Safe Hunting Year - For Most
A common thread still links many of the hunting incidents reported through 2011.
Overall, Iowa’s approximately 250,000 hunters remain safe—especially compared to their counterparts a few decades back. In 2011, the Department of Natural Resources investigated 28 incidents; 20 involving injuries and eight with property damage. There were no 2011 deaths, a drop from the single fatality reported in 2010.
“Over the last eight to 10 years, we had been at 20 to 24 a year. It was slightly higher, but not out of the ordinary,” assesses Megan Wisecup, DNR recreational safety program supervisor. “Any incidents are too many, but we still fall well below numbers seen in the 1960s.”
However, the cause of many of those current day incidents sounds familiar. “We see the majority of our hunting incidents during our shotgun deer seasons. One of the main causes is the shooter focusing on the deer,” says Wisecup. “(They) are not paying attention to what is beyond their target. In return, unfortunately, someone is getting shot.”
Iowa’s December shotgun seasons allow party hunting, in which some hunters ‘post up’ while others drive deer toward them. It is efficient--and safe…if each hunter knows where everybody is positioned and stays within their safe shooting zones.
And, it is not always deer. Pheasants are the sights in a few incidents each season, too. That point will be driven home this March at the annual hunter education workshops. Those 1,800 or so volunteer instructors—along with DNR officers—are on the front line each year teaching 10,000 more hunters or potential hunters hunting ethics, laws, safe gun handling and more about wildlife and the outdoors.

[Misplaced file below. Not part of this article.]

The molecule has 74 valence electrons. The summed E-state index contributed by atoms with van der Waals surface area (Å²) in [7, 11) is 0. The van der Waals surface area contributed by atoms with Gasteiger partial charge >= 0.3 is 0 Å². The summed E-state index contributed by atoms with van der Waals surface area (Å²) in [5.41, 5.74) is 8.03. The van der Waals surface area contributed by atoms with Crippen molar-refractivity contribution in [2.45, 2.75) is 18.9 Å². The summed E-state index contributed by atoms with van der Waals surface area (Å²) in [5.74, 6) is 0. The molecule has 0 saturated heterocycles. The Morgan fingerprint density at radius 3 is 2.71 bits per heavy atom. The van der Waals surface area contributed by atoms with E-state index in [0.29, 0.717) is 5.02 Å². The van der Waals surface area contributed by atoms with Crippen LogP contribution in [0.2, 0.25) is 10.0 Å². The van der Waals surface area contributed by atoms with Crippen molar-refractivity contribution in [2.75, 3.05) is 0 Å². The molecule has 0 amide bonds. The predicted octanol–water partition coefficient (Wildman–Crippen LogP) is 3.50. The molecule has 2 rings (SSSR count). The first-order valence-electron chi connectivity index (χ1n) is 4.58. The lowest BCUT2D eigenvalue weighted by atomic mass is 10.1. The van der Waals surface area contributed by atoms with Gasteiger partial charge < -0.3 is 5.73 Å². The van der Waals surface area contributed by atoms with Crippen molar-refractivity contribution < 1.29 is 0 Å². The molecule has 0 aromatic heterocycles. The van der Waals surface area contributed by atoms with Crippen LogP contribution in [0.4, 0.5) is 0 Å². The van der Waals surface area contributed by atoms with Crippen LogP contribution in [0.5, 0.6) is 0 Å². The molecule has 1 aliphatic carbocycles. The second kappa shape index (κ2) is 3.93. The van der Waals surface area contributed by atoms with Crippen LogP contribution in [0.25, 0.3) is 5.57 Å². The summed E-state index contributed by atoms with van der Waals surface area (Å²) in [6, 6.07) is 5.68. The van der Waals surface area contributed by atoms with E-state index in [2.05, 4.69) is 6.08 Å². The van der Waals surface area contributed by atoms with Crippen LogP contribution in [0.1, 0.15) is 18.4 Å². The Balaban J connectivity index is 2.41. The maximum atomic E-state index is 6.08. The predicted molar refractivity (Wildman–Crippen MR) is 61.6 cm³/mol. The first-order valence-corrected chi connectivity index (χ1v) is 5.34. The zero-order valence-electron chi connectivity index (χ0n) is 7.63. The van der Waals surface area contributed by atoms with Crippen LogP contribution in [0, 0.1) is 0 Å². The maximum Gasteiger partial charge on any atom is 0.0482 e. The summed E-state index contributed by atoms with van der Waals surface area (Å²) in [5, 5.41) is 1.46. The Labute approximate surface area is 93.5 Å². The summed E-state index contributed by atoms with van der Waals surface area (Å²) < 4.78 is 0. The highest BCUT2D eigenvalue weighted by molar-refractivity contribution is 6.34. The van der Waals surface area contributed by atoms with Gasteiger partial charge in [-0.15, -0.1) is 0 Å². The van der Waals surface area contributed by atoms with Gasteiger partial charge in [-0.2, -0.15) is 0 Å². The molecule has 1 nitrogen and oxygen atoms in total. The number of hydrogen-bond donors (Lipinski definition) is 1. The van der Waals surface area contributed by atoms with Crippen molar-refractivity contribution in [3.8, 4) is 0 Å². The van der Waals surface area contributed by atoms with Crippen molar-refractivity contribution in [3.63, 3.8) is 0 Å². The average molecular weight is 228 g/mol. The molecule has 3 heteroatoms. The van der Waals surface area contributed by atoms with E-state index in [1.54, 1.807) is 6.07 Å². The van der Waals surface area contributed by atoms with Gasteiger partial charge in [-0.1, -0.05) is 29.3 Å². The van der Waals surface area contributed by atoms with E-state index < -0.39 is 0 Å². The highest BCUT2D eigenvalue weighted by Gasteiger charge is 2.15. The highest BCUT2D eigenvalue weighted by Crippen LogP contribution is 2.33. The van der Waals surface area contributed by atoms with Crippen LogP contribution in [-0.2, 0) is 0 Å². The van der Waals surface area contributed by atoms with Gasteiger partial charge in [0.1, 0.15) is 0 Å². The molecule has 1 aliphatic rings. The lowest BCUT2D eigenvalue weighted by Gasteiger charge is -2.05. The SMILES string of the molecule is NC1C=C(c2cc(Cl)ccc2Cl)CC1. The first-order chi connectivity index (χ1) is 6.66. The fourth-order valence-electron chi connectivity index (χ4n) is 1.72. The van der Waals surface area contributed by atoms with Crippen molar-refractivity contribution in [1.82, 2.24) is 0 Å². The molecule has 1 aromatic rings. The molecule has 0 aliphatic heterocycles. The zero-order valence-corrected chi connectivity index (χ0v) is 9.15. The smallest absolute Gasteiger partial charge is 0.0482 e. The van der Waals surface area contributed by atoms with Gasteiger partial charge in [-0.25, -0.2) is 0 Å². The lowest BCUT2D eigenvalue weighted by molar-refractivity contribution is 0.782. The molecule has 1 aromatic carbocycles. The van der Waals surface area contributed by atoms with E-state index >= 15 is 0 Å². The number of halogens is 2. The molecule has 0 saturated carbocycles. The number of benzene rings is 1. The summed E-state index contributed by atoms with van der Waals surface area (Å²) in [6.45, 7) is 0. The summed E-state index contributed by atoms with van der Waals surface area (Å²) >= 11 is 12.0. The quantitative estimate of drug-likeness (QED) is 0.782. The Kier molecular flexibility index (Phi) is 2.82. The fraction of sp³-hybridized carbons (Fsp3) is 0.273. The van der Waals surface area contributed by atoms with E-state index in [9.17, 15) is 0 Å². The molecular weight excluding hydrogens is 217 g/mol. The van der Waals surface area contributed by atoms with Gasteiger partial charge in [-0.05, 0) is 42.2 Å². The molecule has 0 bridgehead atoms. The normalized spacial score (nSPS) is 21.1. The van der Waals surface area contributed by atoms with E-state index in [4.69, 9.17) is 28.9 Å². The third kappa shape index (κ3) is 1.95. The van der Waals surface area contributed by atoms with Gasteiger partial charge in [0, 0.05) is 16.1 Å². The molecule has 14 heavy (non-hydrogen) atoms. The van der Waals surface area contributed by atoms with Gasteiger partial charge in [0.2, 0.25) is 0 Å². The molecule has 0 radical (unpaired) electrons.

Several injuries this year—and each year—occur without any one shooting at game. “An individual was carrying several bags along with his loaded firearm,” recalls Wisecup. “He reached into his vehicle, tried to get the gun unsnagged from the bags and it accidentally discharged, hitting him in the foot.”
Hunter education gets most of the credit, for driving down those numbers. It was not uncommon in the 1960s, even into the 70s, to have 10 or 12 deaths…and scores of hunting related injuries. In 1965 alone, 20 hunters died. Since then, over half a million students have gone through hunter education classes.
A bowhunter in Monona County died after a fall from his tree stand. However, that occurred in the New Year. It will go down in 2012 statistics; also categorized separately from shooting incidents…as are a couple similar falls year to year.
Boosting blaze orange requirements also gets some of the credit; making hunters more visible to each other. Deer hunters must have their torsos covered with blaze orange. Small game hunters are required to have a visible item of clothing that is at least half blaze orange in color.